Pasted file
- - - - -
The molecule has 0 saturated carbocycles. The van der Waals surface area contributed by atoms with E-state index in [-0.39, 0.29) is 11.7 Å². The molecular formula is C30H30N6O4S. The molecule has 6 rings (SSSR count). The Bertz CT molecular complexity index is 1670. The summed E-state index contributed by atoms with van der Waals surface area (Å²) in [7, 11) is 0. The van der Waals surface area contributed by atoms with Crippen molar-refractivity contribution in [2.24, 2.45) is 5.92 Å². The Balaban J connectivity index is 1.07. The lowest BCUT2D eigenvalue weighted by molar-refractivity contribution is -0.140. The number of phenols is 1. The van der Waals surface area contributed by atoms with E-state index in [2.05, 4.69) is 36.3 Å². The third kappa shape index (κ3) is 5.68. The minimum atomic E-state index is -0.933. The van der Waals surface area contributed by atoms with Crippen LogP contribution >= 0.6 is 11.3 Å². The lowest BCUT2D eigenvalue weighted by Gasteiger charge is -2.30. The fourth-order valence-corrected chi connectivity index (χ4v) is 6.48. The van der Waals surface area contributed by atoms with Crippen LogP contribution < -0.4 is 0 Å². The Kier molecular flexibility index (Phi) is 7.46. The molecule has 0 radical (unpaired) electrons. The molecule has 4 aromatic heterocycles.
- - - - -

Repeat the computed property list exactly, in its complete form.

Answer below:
The molecule has 0 saturated carbocycles. The van der Waals surface area contributed by atoms with E-state index in [-0.39, 0.29) is 11.7 Å². The molecular formula is C30H30N6O4S. The molecule has 6 rings (SSSR count). The Bertz CT molecular complexity index is 1670. The summed E-state index contributed by atoms with van der Waals surface area (Å²) in [7, 11) is 0. The van der Waals surface area contributed by atoms with Crippen molar-refractivity contribution in [2.24, 2.45) is 5.92 Å². The Balaban J connectivity index is 1.07. The lowest BCUT2D eigenvalue weighted by molar-refractivity contribution is -0.140. The number of phenols is 1. The van der Waals surface area contributed by atoms with E-state index in [2.05, 4.69) is 36.3 Å². The third kappa shape index (κ3) is 5.68. The minimum atomic E-state index is -0.933. The van der Waals surface area contributed by atoms with Crippen LogP contribution >= 0.6 is 11.3 Å². The lowest BCUT2D eigenvalue weighted by Gasteiger charge is -2.30. The fourth-order valence-corrected chi connectivity index (χ4v) is 6.48. The van der Waals surface area contributed by atoms with Crippen LogP contribution < -0.4 is 0 Å². The Kier molecular flexibility index (Phi) is 7.46. The molecule has 0 radical (unpaired) electrons. The molecule has 4 aromatic heterocycles.